A stitch in time…
The dark cold days of December are a quiet time on the allotment. There is one silver lining to this – the weeds have stopped growing! (well almost…) Here in Kettering we have fertile soil and our weeds grow amazingly well in the Spring, Summer and Autumn. A few hours spent now on weed prevention will save you hundreds of hours next growing season.
We can prevent weeds next year by mulching now. Mulching can be done in most weathers, so is a really good winter job.The two most effective ways of mulching are
- Black weed control fabric – uses 100gm thickness as anything thinner will be shredded by wind etc and weeds will still grow through. Make sure the plastic is thoroughly secured with heavy weights. Good examples of suitable heavy weights are sacks of pulled-out weeds, pallets or bricks.
- Using cardboard and shreddings (wood chip) or straw, tree leaves. Make the layer of shreddings, straw or tree leaves thick (about 6 inches thick is ideal.
More detailed guidance is on our page in the link menu above – different ways of mulching and using mulch to control weeds
The rents and membership fees are due on 1st January. Rents have not increased for 2019, so you will pay the same as last year. If you do not pay your tenancy may not be renewed and your plot may be re-let to someone on the waiting list.
New Rule (11B in our list of rules) now in force- if have not paid by 1st February you will be required to pay for 2 years, so your outlay will double. This means you will have to pay for 2019 and 2020 so we don’t have to chase up your late payment next year!
Contact the treasurer if you cannot remember your plot number or how much to pay.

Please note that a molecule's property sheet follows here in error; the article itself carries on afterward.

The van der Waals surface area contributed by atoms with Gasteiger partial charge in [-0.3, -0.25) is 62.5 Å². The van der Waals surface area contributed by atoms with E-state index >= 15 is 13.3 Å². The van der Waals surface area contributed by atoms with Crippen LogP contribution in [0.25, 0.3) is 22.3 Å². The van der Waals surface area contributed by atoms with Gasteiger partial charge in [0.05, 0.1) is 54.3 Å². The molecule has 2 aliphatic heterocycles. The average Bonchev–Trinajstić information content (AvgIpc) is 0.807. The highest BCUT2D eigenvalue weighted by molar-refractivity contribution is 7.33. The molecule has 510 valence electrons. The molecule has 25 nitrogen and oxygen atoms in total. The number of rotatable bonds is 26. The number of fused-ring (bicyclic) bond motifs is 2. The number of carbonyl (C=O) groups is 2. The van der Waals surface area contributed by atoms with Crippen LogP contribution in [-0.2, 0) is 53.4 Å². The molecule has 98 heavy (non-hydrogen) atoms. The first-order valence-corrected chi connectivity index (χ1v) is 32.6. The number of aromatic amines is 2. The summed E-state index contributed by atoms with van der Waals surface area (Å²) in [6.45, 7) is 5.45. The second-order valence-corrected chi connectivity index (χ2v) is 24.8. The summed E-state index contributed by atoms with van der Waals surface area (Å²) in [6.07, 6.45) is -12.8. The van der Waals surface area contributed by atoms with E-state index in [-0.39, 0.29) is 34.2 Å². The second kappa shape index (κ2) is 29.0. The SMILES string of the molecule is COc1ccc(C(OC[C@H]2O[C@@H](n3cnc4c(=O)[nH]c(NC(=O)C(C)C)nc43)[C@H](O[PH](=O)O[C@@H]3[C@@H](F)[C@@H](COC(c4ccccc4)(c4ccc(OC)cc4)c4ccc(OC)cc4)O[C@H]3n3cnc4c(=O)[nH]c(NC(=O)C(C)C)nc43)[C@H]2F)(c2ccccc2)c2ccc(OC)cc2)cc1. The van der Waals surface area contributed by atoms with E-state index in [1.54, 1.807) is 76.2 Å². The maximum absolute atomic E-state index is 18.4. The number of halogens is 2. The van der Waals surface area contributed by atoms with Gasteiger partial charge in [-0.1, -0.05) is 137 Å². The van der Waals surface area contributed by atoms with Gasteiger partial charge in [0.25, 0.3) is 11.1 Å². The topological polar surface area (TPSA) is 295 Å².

Changes to your plot size or contact details? -tell us
Contact us if you have had any change of circumstances, address, contact details, giving up your plot, reducing the size of your plot or hoping to take on an extra bit. If you are intending to give up your plot we can make arrangements for a smooth transfer to someone on our waiting list. We can also stop pestering you for rent!
This time of year is great for tidying up and pruning many plants. For example, blackberries can be pruned. Use any thorny pruning to reinforce the boundary fences and hedges near your plot. This will help our security and is much better than burning.
Try to avoid bonfires – see our November newsletter and website for further guidance on this issue.
Remove plastic waste – take home for recycling or landfill.
The recent news about plastic waste in the oceans, including the documentaries by David Attenborough has highlighted a problem that every allotment gardener is well aware of – that plastic does not rot down and become compost. The additional concern that has only recently been publicised is that plastic physically breaks down into smaller and smaller pieces that we cannot see, called microplastic. This microplastic still does not rot, but stays there in the oceans and the soil and can then enter our bodies through the food chain.
With the above in mind, please remove any plastic waste on your plot. Broken items, such as buckets, watering cans, plant pots that are no longer useful should be removed and recycled or binned at home.
Please also remove toxic or dangerous waste – eg old carpet, car tyres, broken glass. These are not allowed on allotment land, so should be removed. Seek advice from your field steward if you have any concerns, or contact us
SCOTT ROAD -metal shed available for free (you will need to bolt it together)
We have a dismantled metal shed at the Scott Road site. It is free to any member who does not already have a shed. It is heavy steel and will need bolting together and a coat of rust protection paint. Contact the field stewards, (Pat, Chris or Russell) if you are interested.